July the 4th, 1871, a mail route was established running from Le Mars to Luverne, Minn. This route ran by way of Oshkosh and Royal Ridge on Section 24, Rock Township. The mail was carried by Samuel Bellisfield for two years; he still possesses a copy of the original contract for carrying the mail. The Bellisfields kept a Post-office by the name of Irene which served the people in Settlers Township; he was Postmaster from the time it was established until it closed. This route ran from Sioux City to Sioux Falls, S. D. The Oshkosh office was kept by James Kottrel, the Royal Ridge by John D. Sorg in Rock Township.
     Thoren Anderson, now a resident of Hudson, S. D., relates some experiences of the latter part of the seventies. He came from Norway to Wisconsin in 1873, moved to Lyon County, Iowa in 1876, and in 1877, to Sioux County, settling on (school land), Section 16 Settlers, now Garfield Township. Mr. Anderson herded cattle the first four years and had as many as 1500 head in his herd; he afterwards took up farming, and in 1882 purchased of H. O. Rude, of Ossian, Iowa, the farm he now owns and which is being managed by his son,' H. A. Anderson. The nearest trading place was old Eden in South Dakota territory about two miles south of where Hudson now is. The nearest railroad and grain market was at Le Mars, a distance of about forty five miles. The settlers used ox teams as late as 1880. There is no doubt but what Mr. Anderson had the largest ox team in Sioux County; they weighed nearly 4,000 pounds. He sold them when cattle were very cheap for $130.00 which was considered a very good price.
     A flour and grist mill was built on the Big Sioux river near where the town of Hudson is located, in 1876 by Struble Bros. later known as the Struble & Thorpe mill. The settlers came from far and near to have their wheat ground until the spring of 1881 when the mill was washed away by high water. Struble & Thorpe also operated a ferry at that point.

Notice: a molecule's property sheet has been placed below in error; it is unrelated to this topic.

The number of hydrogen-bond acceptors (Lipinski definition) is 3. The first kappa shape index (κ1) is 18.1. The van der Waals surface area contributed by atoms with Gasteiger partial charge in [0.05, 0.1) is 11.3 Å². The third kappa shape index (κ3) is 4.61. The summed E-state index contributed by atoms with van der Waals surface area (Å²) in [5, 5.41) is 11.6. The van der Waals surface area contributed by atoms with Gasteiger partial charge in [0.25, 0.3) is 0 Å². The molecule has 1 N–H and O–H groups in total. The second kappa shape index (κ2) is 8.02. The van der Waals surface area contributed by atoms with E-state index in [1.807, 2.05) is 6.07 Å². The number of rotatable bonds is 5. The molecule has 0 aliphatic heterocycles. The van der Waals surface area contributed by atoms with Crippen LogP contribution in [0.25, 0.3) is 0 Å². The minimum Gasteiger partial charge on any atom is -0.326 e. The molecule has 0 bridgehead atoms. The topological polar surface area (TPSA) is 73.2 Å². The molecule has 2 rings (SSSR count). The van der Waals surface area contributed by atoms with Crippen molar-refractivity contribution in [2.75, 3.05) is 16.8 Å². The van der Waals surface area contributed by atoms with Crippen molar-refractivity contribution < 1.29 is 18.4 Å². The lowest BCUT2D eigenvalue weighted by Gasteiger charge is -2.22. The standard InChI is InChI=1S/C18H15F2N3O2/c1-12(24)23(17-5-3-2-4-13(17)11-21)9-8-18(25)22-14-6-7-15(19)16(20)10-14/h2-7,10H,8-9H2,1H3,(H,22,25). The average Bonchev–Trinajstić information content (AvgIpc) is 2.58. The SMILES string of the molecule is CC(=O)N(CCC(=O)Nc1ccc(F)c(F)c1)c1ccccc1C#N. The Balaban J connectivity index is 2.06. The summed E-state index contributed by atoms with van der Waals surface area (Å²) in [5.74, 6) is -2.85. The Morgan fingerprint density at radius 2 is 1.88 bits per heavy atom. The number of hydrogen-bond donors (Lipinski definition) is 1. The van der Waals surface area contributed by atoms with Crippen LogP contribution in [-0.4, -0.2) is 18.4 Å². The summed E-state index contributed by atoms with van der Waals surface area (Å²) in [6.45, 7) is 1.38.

A man by the name of Spencer owned and operated a saw mill at Fairview; here the early settlers had their lumber sawed until the Chicago, Milwaukee & St. Paul. Railroad was built in 1879.
     SCHOOLS.--The first school in the township was taught by Celia Fauske in a sod house owned by Mr. Anderson on section 16 (a three month's term in the summer of 1880) ; there were nine scholars, P. H. Austin was one of the directors. The first school house built in the township was on section 6 and was moved three times.
     WILD GAME.-There were several big herd of elk seen in the early seventies and some deer. Beaver, otter and mink were quite plenty along the rivers and a few wild turkeys, but the latter were so wild that but a very few ever got within range of the settler's gun. A man by the name of Roy Okey made a business of trapping for several years; he is now a resident of Sioux City.



     Mr. Edward Quinlan was making the overland trip from Le Mars to his home in Rock Township in the winter of 1873. The party were Mr. and Mrs. Edward Quinlan who were coming from Sioux City via Le Mars and Miss Buckley, now Mrs. P. C. Sullivan of Rock Valley. It was a beautiful winter morning and they anticipated no trouble but they were met by a blizzard which grew in intensity until it was an "old timer," and the roads too, became obliterated except the faint trace of a track made by wagons going over this oft traveled route; finally the drivers were misled by the depression in the snow caused by a furrow some settler had plowed in the ground and Mr. Quinlan, thinking this was the road turned into it-with the inevitable result that they were lost completely and as a result drove into the Floyd river. This, however, didn't matter so much as the Floyd river was frozen up good and solid, but being so completely bewildered,...